EPA Ethics Official Pushing For Investigations Of Pruitt

on June 8, 2018 in Washington, DC.
Mark Wilson

Matt Shuham contributed reporting.

WASHINGTON (AP) — The Environmental Protection Agency’s chief ethics official says he is pushing for a series of independent investigations into Scott Pruitt’s actions as administrator of the federal agency.

In a letter to the U.S. Office of Government Ethics, EPA ethics official Kevin Minoli writes that “potential issues” regarding Pruitt have surfaced through sources within the EPA and media reports since April.

Minoli writes that he has referred “a number” of those matters to the EPA’s inspector general. He says all are either under consideration for acceptance or under active investigation.

Minoli’s letter, first reported Saturday by The New York Times after the newspaper received a copy of the letter through a Freedom of Information request, doesn’t specify the issues referred for investigation.

Citing an unnamed federal official “with firsthand knowledge of the inquiries,” however, the Times reported that, among other potential investigations, Minoli recommended a probe of Pruitt’s $50-a-night condominium deal with Vicki Hart, a health care lobbyist whose husband, Steven Hart, is an old friend of Pruitt’s and was then chair of the lobbying firm Williams & Jensen. The firm this year refiled lobbying disclosures to show that Hart lobbied the EPA in 2017.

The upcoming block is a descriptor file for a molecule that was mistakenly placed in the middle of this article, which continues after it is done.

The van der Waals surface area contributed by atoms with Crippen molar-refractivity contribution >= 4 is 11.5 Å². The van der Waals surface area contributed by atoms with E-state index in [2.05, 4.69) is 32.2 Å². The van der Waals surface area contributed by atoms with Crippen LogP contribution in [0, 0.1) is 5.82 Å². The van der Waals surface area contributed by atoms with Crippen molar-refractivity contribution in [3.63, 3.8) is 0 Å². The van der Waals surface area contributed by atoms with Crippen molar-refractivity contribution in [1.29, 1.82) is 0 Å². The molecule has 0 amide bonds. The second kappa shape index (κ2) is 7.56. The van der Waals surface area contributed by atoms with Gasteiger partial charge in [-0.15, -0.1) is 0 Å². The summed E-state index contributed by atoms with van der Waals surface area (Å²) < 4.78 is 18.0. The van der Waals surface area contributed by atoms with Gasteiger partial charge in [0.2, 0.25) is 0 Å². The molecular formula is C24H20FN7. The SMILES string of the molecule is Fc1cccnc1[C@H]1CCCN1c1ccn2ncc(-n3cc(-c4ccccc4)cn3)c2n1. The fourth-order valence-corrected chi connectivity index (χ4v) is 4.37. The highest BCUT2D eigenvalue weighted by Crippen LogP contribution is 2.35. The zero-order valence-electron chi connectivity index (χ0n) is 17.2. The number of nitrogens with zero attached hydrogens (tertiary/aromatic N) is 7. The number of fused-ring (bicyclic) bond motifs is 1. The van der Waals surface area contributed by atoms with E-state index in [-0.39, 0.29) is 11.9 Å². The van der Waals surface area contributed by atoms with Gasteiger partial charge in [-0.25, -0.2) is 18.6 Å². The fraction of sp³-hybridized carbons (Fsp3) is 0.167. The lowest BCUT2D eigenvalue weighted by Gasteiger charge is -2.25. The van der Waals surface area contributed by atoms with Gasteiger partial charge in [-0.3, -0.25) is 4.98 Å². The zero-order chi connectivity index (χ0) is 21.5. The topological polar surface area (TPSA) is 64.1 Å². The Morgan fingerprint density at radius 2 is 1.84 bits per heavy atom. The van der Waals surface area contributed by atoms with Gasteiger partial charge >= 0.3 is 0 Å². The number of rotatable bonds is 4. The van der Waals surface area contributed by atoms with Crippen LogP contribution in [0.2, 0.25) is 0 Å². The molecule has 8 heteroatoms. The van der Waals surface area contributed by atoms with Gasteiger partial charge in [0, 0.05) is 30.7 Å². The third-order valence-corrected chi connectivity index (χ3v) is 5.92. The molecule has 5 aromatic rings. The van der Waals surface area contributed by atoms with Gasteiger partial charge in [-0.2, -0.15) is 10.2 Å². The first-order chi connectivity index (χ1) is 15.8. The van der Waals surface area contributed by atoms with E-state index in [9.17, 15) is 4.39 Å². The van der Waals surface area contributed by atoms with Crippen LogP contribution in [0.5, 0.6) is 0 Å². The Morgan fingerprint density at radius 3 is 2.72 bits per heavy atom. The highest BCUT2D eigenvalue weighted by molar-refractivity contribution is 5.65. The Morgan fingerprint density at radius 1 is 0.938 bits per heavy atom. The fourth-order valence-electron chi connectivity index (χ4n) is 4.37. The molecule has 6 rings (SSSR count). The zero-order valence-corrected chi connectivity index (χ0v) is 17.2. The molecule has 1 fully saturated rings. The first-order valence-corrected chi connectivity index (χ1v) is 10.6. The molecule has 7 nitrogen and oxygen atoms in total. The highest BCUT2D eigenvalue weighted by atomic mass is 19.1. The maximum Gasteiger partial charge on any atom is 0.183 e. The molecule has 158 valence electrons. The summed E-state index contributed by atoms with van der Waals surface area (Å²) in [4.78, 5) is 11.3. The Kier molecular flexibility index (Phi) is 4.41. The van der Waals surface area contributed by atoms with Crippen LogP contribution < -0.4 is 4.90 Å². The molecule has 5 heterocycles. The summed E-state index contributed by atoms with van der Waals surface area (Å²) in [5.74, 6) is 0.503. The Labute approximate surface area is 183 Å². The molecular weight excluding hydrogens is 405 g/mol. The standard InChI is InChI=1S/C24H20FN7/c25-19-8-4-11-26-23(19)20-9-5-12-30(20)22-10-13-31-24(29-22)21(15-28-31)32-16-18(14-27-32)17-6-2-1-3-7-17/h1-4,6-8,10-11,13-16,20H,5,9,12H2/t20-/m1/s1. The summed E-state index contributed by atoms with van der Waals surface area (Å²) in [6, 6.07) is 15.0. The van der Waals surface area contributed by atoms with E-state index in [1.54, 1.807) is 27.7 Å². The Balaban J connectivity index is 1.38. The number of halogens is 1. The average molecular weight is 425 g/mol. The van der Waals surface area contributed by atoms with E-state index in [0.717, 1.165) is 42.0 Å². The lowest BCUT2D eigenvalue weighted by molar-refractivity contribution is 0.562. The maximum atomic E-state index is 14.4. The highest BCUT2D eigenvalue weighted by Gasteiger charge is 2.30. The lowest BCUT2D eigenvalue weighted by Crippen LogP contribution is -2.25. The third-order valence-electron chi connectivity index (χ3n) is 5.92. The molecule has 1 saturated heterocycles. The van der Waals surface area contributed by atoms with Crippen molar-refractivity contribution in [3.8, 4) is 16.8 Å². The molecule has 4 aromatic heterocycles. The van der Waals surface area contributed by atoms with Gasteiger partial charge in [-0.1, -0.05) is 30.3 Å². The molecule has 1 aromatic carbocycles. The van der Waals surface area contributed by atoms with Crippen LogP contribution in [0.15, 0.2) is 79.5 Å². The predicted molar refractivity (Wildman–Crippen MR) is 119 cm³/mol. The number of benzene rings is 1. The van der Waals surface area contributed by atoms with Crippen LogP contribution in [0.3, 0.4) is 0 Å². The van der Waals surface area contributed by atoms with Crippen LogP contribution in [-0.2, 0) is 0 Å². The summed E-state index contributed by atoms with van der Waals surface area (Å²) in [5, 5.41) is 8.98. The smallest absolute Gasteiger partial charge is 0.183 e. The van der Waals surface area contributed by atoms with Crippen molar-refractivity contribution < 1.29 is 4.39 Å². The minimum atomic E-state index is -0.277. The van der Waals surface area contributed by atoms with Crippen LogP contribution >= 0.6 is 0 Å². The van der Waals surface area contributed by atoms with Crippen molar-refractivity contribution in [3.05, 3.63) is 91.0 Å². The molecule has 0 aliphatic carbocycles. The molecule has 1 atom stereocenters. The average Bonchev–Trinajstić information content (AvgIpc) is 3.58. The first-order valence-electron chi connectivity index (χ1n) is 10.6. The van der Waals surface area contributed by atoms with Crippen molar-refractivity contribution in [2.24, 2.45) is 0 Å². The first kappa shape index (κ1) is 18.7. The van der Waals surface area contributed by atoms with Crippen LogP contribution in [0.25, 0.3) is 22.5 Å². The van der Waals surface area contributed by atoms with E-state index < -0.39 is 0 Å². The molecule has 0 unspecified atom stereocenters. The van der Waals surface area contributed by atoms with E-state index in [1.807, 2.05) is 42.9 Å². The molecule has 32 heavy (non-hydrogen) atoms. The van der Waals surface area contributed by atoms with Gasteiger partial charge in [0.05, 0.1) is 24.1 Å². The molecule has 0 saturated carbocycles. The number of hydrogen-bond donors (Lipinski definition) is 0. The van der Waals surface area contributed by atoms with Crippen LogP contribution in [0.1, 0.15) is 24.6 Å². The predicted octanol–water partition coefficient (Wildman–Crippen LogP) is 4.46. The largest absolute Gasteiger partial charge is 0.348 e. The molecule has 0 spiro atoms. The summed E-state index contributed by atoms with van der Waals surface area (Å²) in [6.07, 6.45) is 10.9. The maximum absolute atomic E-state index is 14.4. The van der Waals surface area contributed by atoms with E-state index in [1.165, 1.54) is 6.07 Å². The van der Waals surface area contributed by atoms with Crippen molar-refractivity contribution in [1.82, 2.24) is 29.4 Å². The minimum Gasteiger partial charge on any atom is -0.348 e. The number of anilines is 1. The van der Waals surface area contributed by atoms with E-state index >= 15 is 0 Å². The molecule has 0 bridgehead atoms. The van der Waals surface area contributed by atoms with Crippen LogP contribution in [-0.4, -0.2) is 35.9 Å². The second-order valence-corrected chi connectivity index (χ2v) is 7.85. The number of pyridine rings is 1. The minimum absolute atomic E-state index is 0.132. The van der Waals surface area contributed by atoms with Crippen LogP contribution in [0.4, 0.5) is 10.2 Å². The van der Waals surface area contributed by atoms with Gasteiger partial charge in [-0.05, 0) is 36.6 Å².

News media have reported Pruitt’s condo rental, his use of staff to handle personal matters and other practices. Pruitt faces more than a dozen federal inquiries into his spending and management practices as EPA administrator, according to the Times.

Earlier this month House Democrats asked the Justice Department to investigate Pruitt for potential criminal conduct, alleging that he repeatedly violated federal anti-corruption laws by seeking to leverage his government position for personal gain. They cited the condo arrangement as well as Pruitt directing an EPA aide to contact a senior Chick-fil-A executive as part of an effort to land his family a franchise, and a $2,000 payment to his wife from organizers of a conference Pruitt then attended at taxpayer expense.

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